Tom Monteleone & F. Paul Wilson
Borderlands Press & Gauntlet Press
February 1, 2014; $40.00 Signed, Ltd. HC (ebook & PB to follow)
Reviewed by Josh Black
Middle grade and YA are tricky markets to get right, at least with the intent of crossover appeal to adults. If a book is too juvenile, too shallow, or full of romance or typical teen angst, it’s unlikely to be one of those enduring works that successfully cross the age barrier. Harry Potter. His Dark Materials. The Chronicles of Narnia. These are the kind of universally well-regarded classics that crop up only rarely. With Definitely Not Kansas, the first book in a projected trilogy called The Nocturnia Chronicles, genre heavyweights Tom Monteleone and F. Paul Wilson have set out to write a middle grade/YA novel that captures the interest and imagination of readers of all ages, and in that regard they’ve succeeded.
Emma and Ryan, in search of their missing older brother, get sucked into a tornado and end up in Nocturnia, a world occupied and ruled by monsters. They soon learn that in Nocturnia, their own kind are either sold as slaves or as part of the food supply. Attempting to avoid either of these things, trying to figure out how and why they ended up here, they’re unwittingly drawn into a conflict and adventure the likes of which they’d never dreamed possible.
The pace is slow at first. The authors take their time introducing and developing the characters of Emma and Ryan, a truly endearing pair of siblings. Ryan is logical and inquisitive to a fault (his mouth gets him into trouble more than a few times), while Emma is more reckless and impulsive. Their strengths and weaknesses play off each other to great effect. Anyone who grew up with brothers or sisters will smile at their bickering.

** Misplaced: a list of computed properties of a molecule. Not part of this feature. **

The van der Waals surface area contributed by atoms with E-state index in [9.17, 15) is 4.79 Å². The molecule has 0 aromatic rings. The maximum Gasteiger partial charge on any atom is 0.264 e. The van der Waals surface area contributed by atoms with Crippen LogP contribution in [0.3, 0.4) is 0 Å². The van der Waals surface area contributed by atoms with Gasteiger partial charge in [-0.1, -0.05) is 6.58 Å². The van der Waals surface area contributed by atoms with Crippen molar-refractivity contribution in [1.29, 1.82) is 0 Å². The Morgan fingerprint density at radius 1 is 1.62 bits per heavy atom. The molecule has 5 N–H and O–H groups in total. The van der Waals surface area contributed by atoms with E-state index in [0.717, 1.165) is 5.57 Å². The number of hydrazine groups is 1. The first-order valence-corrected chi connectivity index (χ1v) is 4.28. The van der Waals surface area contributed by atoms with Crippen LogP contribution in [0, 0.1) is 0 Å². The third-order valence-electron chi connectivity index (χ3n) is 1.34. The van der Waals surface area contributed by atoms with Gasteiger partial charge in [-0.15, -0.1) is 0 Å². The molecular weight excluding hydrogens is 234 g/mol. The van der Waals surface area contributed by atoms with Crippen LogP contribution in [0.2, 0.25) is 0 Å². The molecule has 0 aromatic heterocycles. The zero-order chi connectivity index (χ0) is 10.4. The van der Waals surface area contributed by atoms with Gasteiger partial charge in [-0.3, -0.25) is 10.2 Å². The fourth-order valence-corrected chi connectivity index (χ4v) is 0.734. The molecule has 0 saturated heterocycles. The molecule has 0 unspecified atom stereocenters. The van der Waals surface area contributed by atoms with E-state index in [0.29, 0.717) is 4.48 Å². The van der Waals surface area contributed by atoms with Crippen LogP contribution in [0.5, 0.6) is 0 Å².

Things move swiftly when they get to Nocturnia. The world the authors have created is complex and compelling, with its own nations and politics, steam-powered vehicles and wide array of monsters. The general rules for vampires, zombies, mummies, and other beloved horror staples are tossed aside here, the authors changing things up and making them their own. There are also some unique monsters built from the authors’ imaginations that mesh well with the reimagined classics. It all works well, including the way the two worlds are connected.
The novel gets tense now and then, but there’s nothing here that’s likely to scare a seasoned horror fan. There are some grotesque aspects to life in Nocturnia (not the least of which is a facility that makes disturbing use of some blood-sucking flowers), but the most visceral parts of the action tend to happen out of Ryan and Emma’s view. This works to the story’s advantage. The authors are adept at describing sounds or shadows and leaving the rest to the reader’s morbid imagination.
Readers will root for (and against) the characters, enjoy the abundance of humor, the world-building, and the fresh spin on many iconic monsters. Definitely Not Kansas is a book that anyone can enjoy. Above all, it’s sheer fun. The trip to Nocturnia is well worth the price of admission, and a cliffhanger ending ensures another visit when the sequel comes along.